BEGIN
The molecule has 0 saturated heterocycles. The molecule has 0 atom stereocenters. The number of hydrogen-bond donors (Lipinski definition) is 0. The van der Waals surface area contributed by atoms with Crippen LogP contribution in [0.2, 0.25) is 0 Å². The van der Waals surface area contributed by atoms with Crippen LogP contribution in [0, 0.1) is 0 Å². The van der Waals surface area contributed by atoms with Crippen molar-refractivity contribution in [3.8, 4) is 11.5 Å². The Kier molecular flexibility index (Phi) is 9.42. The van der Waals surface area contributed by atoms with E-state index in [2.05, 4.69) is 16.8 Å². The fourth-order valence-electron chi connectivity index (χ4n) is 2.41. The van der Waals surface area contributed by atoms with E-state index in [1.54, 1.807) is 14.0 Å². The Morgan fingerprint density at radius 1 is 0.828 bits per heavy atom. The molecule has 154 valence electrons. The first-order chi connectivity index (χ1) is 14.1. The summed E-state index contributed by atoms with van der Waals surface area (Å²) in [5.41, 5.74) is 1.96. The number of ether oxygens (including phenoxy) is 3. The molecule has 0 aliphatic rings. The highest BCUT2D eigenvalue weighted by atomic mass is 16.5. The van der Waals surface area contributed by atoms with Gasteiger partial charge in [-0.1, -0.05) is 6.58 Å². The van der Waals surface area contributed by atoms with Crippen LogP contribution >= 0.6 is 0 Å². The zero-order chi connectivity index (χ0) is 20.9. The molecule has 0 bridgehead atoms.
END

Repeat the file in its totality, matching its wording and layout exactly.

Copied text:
The molecule has 0 saturated heterocycles. The molecule has 0 atom stereocenters. The number of hydrogen-bond donors (Lipinski definition) is 0. The van der Waals surface area contributed by atoms with Crippen LogP contribution in [0.2, 0.25) is 0 Å². The van der Waals surface area contributed by atoms with Crippen LogP contribution in [0, 0.1) is 0 Å². The van der Waals surface area contributed by atoms with Crippen molar-refractivity contribution in [3.8, 4) is 11.5 Å². The Kier molecular flexibility index (Phi) is 9.42. The van der Waals surface area contributed by atoms with E-state index in [2.05, 4.69) is 16.8 Å². The fourth-order valence-electron chi connectivity index (χ4n) is 2.41. The van der Waals surface area contributed by atoms with E-state index in [1.54, 1.807) is 14.0 Å². The Morgan fingerprint density at radius 1 is 0.828 bits per heavy atom. The molecule has 154 valence electrons. The first-order chi connectivity index (χ1) is 14.1. The summed E-state index contributed by atoms with van der Waals surface area (Å²) in [5.41, 5.74) is 1.96. The number of ether oxygens (including phenoxy) is 3. The molecule has 0 aliphatic rings. The highest BCUT2D eigenvalue weighted by atomic mass is 16.5. The van der Waals surface area contributed by atoms with Gasteiger partial charge in [-0.1, -0.05) is 6.58 Å². The van der Waals surface area contributed by atoms with Crippen LogP contribution >= 0.6 is 0 Å². The zero-order chi connectivity index (χ0) is 20.9. The molecule has 0 bridgehead atoms.